On Thursday morning, we packed up our bags, retrieved my car, and made our way to what I call the "chicken strip" of the Netherlands, a narrow projection of land between Germany and Belgium. Our destination was Valkenburg; we were to visit the Christmas market in the city's caves.
We parked up the hill from the city at the parking lot for the Holland Casino (Cauberg 28, Valkenburg). I think it was about 7 euros to park for the day. The casino is at the top of a very steep hill so it might not be suitable for everyone to walk up and down it to get to town.
We found the Gemeentegrot at the bottom of the hill. It is one of the caves and we bought combo tickets to enter that cave and the second cave, the Fluweelengrot (the Velvet Cave). As we entered, we realized that this is no German Christmas Market. Well, of course, as it was the Netherlands, but...the Christmas markets in the caves were very disappointing. Pretty much everything was cheap quality and most items weren't related to Christmas! I felt as if we had descended into an underground flea market, almost as cheesy as Traders' World is.
One of the only true Dutch things we saw in the caves was stroopwafel, which are thin, round waffle discs filled with caramel. There was a vendor selling fresh ones so we each had a tasty waffle, hot off the grill.
The other cave, Fluweelengrot, was no better. In fact, it seemed as if most of the vendors were repeated. My cousins said that they were glad to have gone to the beautiful Christmas markets in Germany first; if they had first impressions from the Valkenburg markets, they would have been concerned about the other markets.
I have heard that on the weekends, it's unpleasant in the caves because it gets so crowded that it's hard to move. I have a colleague who said when he was there, police were walking through the crowds, reminding people of pickpockets. I'm glad that it wasn't insanely crowded when we were there because the caves are a little claustrophobic as it is.
Exiting the market, my cousin D said that she had to satisfy a craving she gained from a previous trip to the Netherlands: Dutch soft serve ice cream. She said it is amazing and delicious. I needed no prompting (ice cream is my favorite treat) so we found a snack shop. I was totally amused by the snack shop we visited; it served Asian snacks, Dutch snacks, ice cream, and even döner!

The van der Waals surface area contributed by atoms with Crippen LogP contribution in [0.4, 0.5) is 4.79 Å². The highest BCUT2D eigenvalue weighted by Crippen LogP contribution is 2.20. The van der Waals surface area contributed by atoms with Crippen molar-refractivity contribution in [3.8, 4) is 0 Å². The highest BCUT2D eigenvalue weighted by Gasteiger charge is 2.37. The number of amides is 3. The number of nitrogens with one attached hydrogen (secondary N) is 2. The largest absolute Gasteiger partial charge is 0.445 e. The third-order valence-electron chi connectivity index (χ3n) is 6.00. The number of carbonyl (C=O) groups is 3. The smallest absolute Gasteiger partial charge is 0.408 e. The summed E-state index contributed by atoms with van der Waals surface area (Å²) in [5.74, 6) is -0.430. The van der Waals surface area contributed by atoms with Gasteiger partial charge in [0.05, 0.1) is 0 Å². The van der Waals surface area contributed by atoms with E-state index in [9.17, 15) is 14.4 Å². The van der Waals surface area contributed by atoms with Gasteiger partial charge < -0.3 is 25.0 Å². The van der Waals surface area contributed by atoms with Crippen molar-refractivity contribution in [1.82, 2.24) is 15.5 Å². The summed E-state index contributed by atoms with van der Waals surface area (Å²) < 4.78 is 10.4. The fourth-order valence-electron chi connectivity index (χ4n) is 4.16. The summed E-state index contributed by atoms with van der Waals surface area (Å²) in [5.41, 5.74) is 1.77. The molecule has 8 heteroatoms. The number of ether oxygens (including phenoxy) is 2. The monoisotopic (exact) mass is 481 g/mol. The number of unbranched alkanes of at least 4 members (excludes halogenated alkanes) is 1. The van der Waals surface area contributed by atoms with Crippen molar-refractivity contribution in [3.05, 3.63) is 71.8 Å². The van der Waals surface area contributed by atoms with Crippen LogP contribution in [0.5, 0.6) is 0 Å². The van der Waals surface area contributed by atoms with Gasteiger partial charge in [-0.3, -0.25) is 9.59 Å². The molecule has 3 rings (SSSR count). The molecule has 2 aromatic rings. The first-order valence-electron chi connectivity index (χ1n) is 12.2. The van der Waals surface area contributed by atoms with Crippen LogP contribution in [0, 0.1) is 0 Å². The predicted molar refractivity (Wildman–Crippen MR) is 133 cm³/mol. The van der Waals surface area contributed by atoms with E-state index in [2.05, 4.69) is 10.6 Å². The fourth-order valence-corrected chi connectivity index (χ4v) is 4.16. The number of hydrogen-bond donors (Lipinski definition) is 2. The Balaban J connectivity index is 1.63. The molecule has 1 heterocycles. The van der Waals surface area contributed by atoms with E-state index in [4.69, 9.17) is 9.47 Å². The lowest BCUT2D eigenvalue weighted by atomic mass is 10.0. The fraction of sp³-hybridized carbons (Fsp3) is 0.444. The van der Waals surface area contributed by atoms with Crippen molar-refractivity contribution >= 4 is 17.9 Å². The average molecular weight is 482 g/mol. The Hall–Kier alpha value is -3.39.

We each had a cone. Oh my goodness, was it ever good! It was so rich and creamy. I don't know what the difference is from regular soft serve; all I can guess is that it has a higher fat content or something. Anyway, I highly suggest getting a vanilla cone for those passing through the Netherlands.
Walking off the ice cream we ate, we visited more of the town and found very expensive restaurants. After a disappointing and salty dinner of ravioli, I suggested we pack up and make our way to our next destination: Brussels.
On the way out, we reflected on our visit to Valkenburg. The Christmas markets in the caves are not recommended at all. However, if one were passing through the area, she might want to consider visiting the caves during their regular opening season. There are tours through them, either by foot or by train. The caves were mined by Romans looking for building materials and there is interesting artwork inside.
This snowman is so embarrassed by the cheap junk for sale in the caves that he's trying to hitchhike out.
Entrance to the Gemeentegrot.
This was one of the few booths that had Christmas stuff, and even then, it was cheap Walmart-style stuff.
It's 007 Santa!
Somewhat creepy artwork, yes?
I didn't understand this one. I don't really care if Santa Claus likes hot showers!